There are few online reviews for the Earth Origins Market (formerly Mother Earth Market) East Silver Springs Boulevard and 76th Boulevard locations, but there are some for the 13th Street location. Nine Google Mappers give it a three-star average, and five Yelpers give it a four-star average:
Vitamin Discount Center maintains its moniker by offering high-quality, health-boosting products at low prices. Cold sufferers can stave off a winter sniffles with Emergen-C (30 packets for $8.90), or bolster liver health with Solaray milk thistle (60 capsules for $18.69). Opt for innard peace with a soul-scrubbing CleanseSMART kit by Renew Life ($21.75) while finding outer satisfaction with hair-restoring Viviscal (60 tablets $45.41). Sporty shoppers can browse an array of bulk boosters like Jack3d ($26.65), which helps build muscles so that you'll never again need to search for your keys in order to move your car. Vitamin Discount Centers also carries a line of bath agents from Kiss My Face, Naturally Fresh, and more to match hearty insides with outer beauty.
Shlomo Gourmet Subs & Deli lovingly crafts hearty fare by crossing Mediterranean and American influence harmoniously with natural ingredients sourced as close to the restaurant as possible. Open until the wee hours on most nights, Shlomo Gourmet Subs & Deli acts as a multiservice destination for guests seeking a swarm of hot, cold, and hearty ingredients. The prepping chefs stuff crispy chickpea balls, pickles, parsley, and tahini into hot-pressed pitas to form falafel sandwiches ($5.79), and sling a full pound of Boar’s Head meat onto moon-pie bread to deliver their one-pounder sandwich ($13.99). Gourmet vegetarian salads toss a cadre of ingredients directly onto the spears of waiting forks or fingers, with green options including the cayenne-accented Armenian ($6.99) and minty tabouleh ($8.99). Scooping spoons also shovel out delectable edibles by the pound or half-pound, from garlicky hummus ($3.99/$5.99) to beef- and spice-stuffed grape leaves ($5.50/$10.50) to hearty helpings of hellos and here's that hummus you ordered.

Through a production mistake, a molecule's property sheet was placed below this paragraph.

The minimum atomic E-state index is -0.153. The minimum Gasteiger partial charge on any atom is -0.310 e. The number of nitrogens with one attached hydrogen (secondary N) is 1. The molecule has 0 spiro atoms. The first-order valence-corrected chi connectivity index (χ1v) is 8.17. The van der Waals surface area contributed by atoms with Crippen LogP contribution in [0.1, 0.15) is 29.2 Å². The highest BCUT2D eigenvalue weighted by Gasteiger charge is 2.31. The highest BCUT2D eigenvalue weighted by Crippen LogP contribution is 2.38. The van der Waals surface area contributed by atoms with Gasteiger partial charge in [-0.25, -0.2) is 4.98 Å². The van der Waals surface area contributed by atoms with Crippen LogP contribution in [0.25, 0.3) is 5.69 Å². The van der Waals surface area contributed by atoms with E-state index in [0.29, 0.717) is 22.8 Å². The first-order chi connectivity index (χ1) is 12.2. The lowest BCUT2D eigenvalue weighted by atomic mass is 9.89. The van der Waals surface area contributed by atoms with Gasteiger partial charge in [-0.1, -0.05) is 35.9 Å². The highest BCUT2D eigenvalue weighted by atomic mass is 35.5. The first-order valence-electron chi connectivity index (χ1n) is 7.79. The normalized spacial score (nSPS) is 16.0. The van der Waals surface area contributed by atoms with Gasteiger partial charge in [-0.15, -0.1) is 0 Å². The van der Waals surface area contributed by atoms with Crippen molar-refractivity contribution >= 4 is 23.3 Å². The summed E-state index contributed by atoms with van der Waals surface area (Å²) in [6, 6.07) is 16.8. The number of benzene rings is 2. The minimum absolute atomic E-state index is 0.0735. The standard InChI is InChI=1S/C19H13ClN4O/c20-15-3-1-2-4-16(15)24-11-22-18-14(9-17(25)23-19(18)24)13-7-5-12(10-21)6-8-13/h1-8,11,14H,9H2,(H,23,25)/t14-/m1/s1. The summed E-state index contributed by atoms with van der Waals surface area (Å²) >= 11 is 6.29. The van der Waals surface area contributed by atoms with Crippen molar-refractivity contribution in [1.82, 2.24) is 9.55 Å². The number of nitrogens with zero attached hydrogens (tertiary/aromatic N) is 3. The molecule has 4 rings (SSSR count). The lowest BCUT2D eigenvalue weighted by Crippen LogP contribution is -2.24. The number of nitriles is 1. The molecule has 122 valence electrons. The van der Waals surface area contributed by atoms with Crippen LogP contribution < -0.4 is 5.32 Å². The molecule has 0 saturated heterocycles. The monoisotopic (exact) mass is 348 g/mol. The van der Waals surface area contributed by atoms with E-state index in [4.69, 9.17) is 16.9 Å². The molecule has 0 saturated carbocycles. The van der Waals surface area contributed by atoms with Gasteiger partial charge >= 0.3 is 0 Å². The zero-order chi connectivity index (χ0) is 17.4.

To call Harr's Surf & Turf Market a family business is a bit of an understatement. Stephen Innocenzi, the manager and head chef, has been joined by his mother, two aunts, a grandmother, a sister, a brother, and his two grandkids—38 employees in all. The meat industry comes naturally to the clan; Stephen’s stepfather, Ervin Harr, first picked up a filleting knife in 1961, and the pristine white aprons and cases full of crystalline ice eventually called to Stephen as well.
"Back in ’87,” he says, “I was working at a restaurant and studying to be an architect. I found passion for food, so I came to the family business."
In the shop, deep glass display cases teem with more than 20 varieties of fish each day, including Florida black grouper and wild-caught salmon. Staff members carefully wrap shellfish, shrimp, and crab legs, and can fly in live Maine lobster with one day's notice. Stephen walks among the aisles, going out of his way to dispense pairing advice and cooking suggestions.
"We have a customer that comes in, she'll have us write the cookbook's name and page number on the wrapper so she can remember what goes where. I think someone somewhere else would look at the woman, and say 'Huh?' But those of us that have been here, we're fine doing it. We don't mind."
While planning dinners, patrons draw from a stock that includes dry-aged prime beef, pork, lamb, hormone-free poultry, and Boar's Head deli products, all custom-cut in house. Bottles and jars stand on the shelves in sleek ranks, the colorful labels of 350 beers and wines displaying countries of origin that include Spain, Germany, and France. Stephen also takes particular interest in crafting complete meals for patrons to take home.
"We have 22 different types of kebabs made every day. We also have giant, stuffed twice-baked potatoes, we sell about 4,000 of those a week," he says, adding that much of what he prepares is dependent on trends. "My wife and I like to go to eat once or twice a week, and after, we'll brainstorm with the family, see what's popular."
Every Sunday, patrons of the Palm Harbor House of Beer can go head to frothy head with Randall the Enamel Animal, a singular beer-infusing machine developed by Dogfish Head Craft Brewery. The specially created tap can cram pints of beer with extra flavor from added hops, coffee beans, fruit, or even singles' phone numbers. This quirky contraption caught the attentions of a reviewer from the Tampa Bay Times, who hailed the bar as a "haven for beer nerds" during American Craft Beer Week in 2011. Patrons can also pick their poison from a lineup of 50 craft-beer taps from breweries such as Brooklyn and Flying Dog, along with local hopmasters Cigar City and Swamp Head. The bar's website takes care to keep the tap list updated frequently?allegedly to the minute?because, as co-owner A. J. Bubolz told the Palm Harbor Beacon, "three days from now, 25 percent of those will be different."